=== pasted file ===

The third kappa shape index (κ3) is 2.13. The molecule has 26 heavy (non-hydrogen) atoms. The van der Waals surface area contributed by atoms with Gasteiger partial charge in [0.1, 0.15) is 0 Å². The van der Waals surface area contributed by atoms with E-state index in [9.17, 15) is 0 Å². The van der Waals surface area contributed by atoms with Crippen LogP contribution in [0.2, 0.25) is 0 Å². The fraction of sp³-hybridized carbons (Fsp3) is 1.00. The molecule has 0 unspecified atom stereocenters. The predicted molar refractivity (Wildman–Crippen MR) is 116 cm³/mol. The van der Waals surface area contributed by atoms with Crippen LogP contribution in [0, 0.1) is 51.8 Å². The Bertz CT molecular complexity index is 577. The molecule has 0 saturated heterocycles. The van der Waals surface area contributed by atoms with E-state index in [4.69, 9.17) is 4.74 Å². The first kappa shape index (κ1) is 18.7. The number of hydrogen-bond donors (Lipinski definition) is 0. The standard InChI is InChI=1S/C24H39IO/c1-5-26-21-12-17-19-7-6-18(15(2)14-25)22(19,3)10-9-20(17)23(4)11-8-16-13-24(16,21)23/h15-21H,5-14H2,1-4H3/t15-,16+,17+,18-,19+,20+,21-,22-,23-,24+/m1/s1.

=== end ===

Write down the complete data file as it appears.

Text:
The third kappa shape index (κ3) is 2.13. The molecule has 26 heavy (non-hydrogen) atoms. The van der Waals surface area contributed by atoms with Gasteiger partial charge in [0.1, 0.15) is 0 Å². The van der Waals surface area contributed by atoms with E-state index in [9.17, 15) is 0 Å². The van der Waals surface area contributed by atoms with Crippen LogP contribution in [0.2, 0.25) is 0 Å². The fraction of sp³-hybridized carbons (Fsp3) is 1.00. The molecule has 0 unspecified atom stereocenters. The predicted molar refractivity (Wildman–Crippen MR) is 116 cm³/mol. The van der Waals surface area contributed by atoms with Crippen LogP contribution in [0, 0.1) is 51.8 Å². The Bertz CT molecular complexity index is 577. The molecule has 0 saturated heterocycles. The van der Waals surface area contributed by atoms with E-state index in [4.69, 9.17) is 4.74 Å². The first kappa shape index (κ1) is 18.7. The number of hydrogen-bond donors (Lipinski definition) is 0. The standard InChI is InChI=1S/C24H39IO/c1-5-26-21-12-17-19-7-6-18(15(2)14-25)22(19,3)10-9-20(17)23(4)11-8-16-13-24(16,21)23/h15-21H,5-14H2,1-4H3/t15-,16+,17+,18-,19+,20+,21-,22-,23-,24+/m1/s1.